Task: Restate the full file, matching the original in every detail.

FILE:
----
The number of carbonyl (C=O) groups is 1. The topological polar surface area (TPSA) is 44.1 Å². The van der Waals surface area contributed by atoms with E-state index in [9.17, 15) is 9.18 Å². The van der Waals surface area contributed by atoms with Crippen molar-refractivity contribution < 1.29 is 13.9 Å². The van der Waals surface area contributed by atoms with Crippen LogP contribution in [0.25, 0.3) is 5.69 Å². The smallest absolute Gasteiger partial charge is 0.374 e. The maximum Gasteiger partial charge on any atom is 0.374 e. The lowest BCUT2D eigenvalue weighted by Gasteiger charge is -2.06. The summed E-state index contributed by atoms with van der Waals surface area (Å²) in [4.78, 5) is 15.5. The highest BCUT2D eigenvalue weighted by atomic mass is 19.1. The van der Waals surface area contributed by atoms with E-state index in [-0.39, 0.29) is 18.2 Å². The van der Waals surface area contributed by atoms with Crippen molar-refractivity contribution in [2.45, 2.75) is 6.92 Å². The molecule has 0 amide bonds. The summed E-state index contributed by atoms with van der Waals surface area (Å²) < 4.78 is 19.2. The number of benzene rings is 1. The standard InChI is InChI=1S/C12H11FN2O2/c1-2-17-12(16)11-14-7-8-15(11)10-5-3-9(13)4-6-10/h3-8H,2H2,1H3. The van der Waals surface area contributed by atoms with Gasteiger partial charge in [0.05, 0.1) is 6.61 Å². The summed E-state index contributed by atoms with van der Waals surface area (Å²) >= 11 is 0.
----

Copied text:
The number of carbonyl (C=O) groups is 1. The topological polar surface area (TPSA) is 44.1 Å². The van der Waals surface area contributed by atoms with E-state index in [9.17, 15) is 9.18 Å². The van der Waals surface area contributed by atoms with Crippen molar-refractivity contribution < 1.29 is 13.9 Å². The van der Waals surface area contributed by atoms with Crippen LogP contribution in [0.25, 0.3) is 5.69 Å². The smallest absolute Gasteiger partial charge is 0.374 e. The maximum Gasteiger partial charge on any atom is 0.374 e. The lowest BCUT2D eigenvalue weighted by Gasteiger charge is -2.06. The summed E-state index contributed by atoms with van der Waals surface area (Å²) in [4.78, 5) is 15.5. The highest BCUT2D eigenvalue weighted by atomic mass is 19.1. The van der Waals surface area contributed by atoms with E-state index in [-0.39, 0.29) is 18.2 Å². The van der Waals surface area contributed by atoms with Crippen molar-refractivity contribution in [2.45, 2.75) is 6.92 Å². The molecule has 0 amide bonds. The summed E-state index contributed by atoms with van der Waals surface area (Å²) < 4.78 is 19.2. The number of benzene rings is 1. The standard InChI is InChI=1S/C12H11FN2O2/c1-2-17-12(16)11-14-7-8-15(11)10-5-3-9(13)4-6-10/h3-8H,2H2,1H3. The van der Waals surface area contributed by atoms with Gasteiger partial charge in [0.05, 0.1) is 6.61 Å². The summed E-state index contributed by atoms with van der Waals surface area (Å²) >= 11 is 0.